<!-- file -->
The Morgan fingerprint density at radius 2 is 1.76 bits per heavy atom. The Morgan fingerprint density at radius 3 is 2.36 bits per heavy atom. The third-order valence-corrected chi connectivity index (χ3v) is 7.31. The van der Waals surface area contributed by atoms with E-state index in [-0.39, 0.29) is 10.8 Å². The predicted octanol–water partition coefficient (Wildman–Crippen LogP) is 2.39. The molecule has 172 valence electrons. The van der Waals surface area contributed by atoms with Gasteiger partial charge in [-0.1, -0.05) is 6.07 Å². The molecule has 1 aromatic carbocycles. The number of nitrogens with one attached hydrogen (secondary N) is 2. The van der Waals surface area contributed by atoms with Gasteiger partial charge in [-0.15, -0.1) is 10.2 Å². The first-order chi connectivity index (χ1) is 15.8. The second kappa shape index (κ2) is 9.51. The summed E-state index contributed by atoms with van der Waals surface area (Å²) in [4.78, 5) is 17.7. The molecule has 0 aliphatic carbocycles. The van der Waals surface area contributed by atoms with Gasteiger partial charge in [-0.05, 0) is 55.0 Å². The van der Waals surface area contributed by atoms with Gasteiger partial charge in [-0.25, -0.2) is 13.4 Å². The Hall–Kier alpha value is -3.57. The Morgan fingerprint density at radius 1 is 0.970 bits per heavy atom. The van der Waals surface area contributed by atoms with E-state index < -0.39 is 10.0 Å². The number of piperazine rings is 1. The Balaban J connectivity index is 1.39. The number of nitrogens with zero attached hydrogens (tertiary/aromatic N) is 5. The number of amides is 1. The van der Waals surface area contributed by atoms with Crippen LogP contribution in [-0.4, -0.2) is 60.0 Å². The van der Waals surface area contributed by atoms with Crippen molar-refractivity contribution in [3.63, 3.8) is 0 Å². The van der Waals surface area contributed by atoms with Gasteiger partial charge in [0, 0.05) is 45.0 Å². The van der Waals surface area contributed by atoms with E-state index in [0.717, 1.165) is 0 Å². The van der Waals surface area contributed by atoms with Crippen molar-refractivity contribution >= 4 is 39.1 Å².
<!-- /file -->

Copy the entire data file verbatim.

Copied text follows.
The Morgan fingerprint density at radius 2 is 1.76 bits per heavy atom. The Morgan fingerprint density at radius 3 is 2.36 bits per heavy atom. The third-order valence-corrected chi connectivity index (χ3v) is 7.31. The van der Waals surface area contributed by atoms with E-state index in [-0.39, 0.29) is 10.8 Å². The predicted octanol–water partition coefficient (Wildman–Crippen LogP) is 2.39. The molecule has 172 valence electrons. The van der Waals surface area contributed by atoms with Gasteiger partial charge in [-0.1, -0.05) is 6.07 Å². The molecule has 1 aromatic carbocycles. The number of nitrogens with one attached hydrogen (secondary N) is 2. The van der Waals surface area contributed by atoms with Gasteiger partial charge in [-0.15, -0.1) is 10.2 Å². The first-order chi connectivity index (χ1) is 15.8. The second kappa shape index (κ2) is 9.51. The summed E-state index contributed by atoms with van der Waals surface area (Å²) in [4.78, 5) is 17.7. The molecule has 0 aliphatic carbocycles. The van der Waals surface area contributed by atoms with Gasteiger partial charge in [-0.05, 0) is 55.0 Å². The van der Waals surface area contributed by atoms with Gasteiger partial charge in [-0.25, -0.2) is 13.4 Å². The Hall–Kier alpha value is -3.57. The Morgan fingerprint density at radius 1 is 0.970 bits per heavy atom. The van der Waals surface area contributed by atoms with E-state index < -0.39 is 10.0 Å². The number of piperazine rings is 1. The Balaban J connectivity index is 1.39. The number of nitrogens with zero attached hydrogens (tertiary/aromatic N) is 5. The number of amides is 1. The van der Waals surface area contributed by atoms with Crippen LogP contribution in [-0.4, -0.2) is 60.0 Å². The van der Waals surface area contributed by atoms with Crippen molar-refractivity contribution in [3.63, 3.8) is 0 Å². The van der Waals surface area contributed by atoms with Gasteiger partial charge in [0, 0.05) is 45.0 Å². The van der Waals surface area contributed by atoms with E-state index in [0.717, 1.165) is 0 Å². The van der Waals surface area contributed by atoms with Crippen molar-refractivity contribution >= 4 is 39.1 Å².